United States Navy Commodore Oliver Hazard Perry (August 23, 1785 – August 23, 1819) was born in South Kingstown, Rhode Island, the son of USN Captain Christopher Raymond Perry and Sarah Wallace Alexander, a direct descendant of William Wallace. He was an older brother to Commodore Matthew Calbraith Perry who compelled the opening of Japan.
He served in the War of 1812 against Britain. Perry supervised the building of a fleet at Erie, Pennsylvania, at the age of 27. He earned the title "Hero of Lake Erie" for leading American forces in a decisive naval victory at the Battle of Lake Erie, receiving a Congressional Gold Medal and the Thanks of Congress. His leadership materially aided the successful outcomes of all nine Lake Erie military campaign victories, and the fleet victory was a turning point in the battle for the west in the War of 1812.
Perry became embroiled in a long standing and festering controversy with the Commander of the USS Niagara, Captain Jesse Elliott, over their conduct in the battle, and both were the subject of official charges that were lodged. In 1815, he successfully commanded the Java in the Mediterranean during the Second Barbary War. So seminal was his career that he was lionized in the press (being the subject of scores of books and articles), has been heavily memorialized, and many places and ships have been named in his honor.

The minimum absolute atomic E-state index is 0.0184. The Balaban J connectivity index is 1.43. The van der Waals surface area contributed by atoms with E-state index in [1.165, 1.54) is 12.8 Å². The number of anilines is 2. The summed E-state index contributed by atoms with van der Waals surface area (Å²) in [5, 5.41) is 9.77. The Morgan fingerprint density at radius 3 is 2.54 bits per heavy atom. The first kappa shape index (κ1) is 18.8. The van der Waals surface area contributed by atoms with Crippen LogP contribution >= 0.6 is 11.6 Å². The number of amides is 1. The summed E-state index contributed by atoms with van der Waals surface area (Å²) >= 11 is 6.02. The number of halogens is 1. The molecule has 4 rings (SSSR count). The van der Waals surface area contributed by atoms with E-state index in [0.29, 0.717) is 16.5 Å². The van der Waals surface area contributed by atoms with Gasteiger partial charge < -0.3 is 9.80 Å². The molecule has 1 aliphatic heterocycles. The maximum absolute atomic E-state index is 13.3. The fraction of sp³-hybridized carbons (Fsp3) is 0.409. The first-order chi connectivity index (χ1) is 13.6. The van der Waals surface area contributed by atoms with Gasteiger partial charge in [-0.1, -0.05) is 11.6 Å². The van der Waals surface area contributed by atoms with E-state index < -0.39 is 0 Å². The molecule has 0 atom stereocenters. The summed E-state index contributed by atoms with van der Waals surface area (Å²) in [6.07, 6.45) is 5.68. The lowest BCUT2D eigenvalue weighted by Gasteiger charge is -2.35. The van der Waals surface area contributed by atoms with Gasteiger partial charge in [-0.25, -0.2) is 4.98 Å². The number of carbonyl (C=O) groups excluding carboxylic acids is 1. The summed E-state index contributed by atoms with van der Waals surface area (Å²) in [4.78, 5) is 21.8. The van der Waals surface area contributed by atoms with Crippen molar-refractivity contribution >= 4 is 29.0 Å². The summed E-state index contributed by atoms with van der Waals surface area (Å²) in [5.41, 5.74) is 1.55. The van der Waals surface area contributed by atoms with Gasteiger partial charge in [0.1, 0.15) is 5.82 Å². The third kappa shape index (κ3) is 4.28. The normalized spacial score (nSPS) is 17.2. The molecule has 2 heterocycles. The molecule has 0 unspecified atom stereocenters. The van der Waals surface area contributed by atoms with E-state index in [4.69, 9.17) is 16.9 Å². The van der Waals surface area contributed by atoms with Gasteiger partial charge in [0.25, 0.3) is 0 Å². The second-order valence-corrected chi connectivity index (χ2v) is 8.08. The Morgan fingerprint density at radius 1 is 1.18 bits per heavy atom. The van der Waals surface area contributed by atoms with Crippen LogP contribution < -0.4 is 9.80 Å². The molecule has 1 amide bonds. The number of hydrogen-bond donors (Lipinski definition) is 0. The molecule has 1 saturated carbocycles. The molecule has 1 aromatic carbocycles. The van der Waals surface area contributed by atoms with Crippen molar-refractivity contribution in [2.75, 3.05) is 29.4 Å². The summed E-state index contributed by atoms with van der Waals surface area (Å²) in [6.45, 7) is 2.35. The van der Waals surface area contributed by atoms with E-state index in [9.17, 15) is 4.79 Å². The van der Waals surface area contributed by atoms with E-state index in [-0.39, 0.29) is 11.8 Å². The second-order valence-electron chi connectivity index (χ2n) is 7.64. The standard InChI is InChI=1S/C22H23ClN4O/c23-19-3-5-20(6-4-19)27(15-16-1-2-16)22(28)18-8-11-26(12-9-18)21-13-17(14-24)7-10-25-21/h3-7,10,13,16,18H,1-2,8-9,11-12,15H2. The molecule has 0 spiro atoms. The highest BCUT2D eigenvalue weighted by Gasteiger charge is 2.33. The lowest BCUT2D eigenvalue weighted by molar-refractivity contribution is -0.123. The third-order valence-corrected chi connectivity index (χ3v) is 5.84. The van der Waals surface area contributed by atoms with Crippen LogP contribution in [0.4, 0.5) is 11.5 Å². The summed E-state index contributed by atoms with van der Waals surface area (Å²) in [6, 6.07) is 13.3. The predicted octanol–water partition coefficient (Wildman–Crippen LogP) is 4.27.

Famous quotes containing the words oliver, hazard and/or perry:
“A man, said Oliver Cromwell, never rises so high as when he knows not whither he is going. Dreams and drunkenness, the use of opium and alcohol are the semblance and counterfeit of this oracular genius, and hence their dangerous attraction for men. For the like reason they ask the aid of wild passions, as in gaming and war, to ape in some manner these flames and generosities of the heart.”
—Ralph Waldo Emerson (18031882)
“I, who am king of the matter I treat, and who owe an accounting for it to no one, do not for all that believe myself in all I write. I often hazard sallies of my mind which I mistrust.”
—Michel de Montaigne (15331592)
“Youll admit theres always the possibility of some employee becoming disgruntled over some fancied injustice. Dissatisfaction always leads to temptation. Theres always purchasers for valuable secrets.”
—Joseph ODonnell. Clifford Sanforth. Donald Jordan, Murder by Television, trying to bribe Perry into revealing Professor Houghlands secret (1935)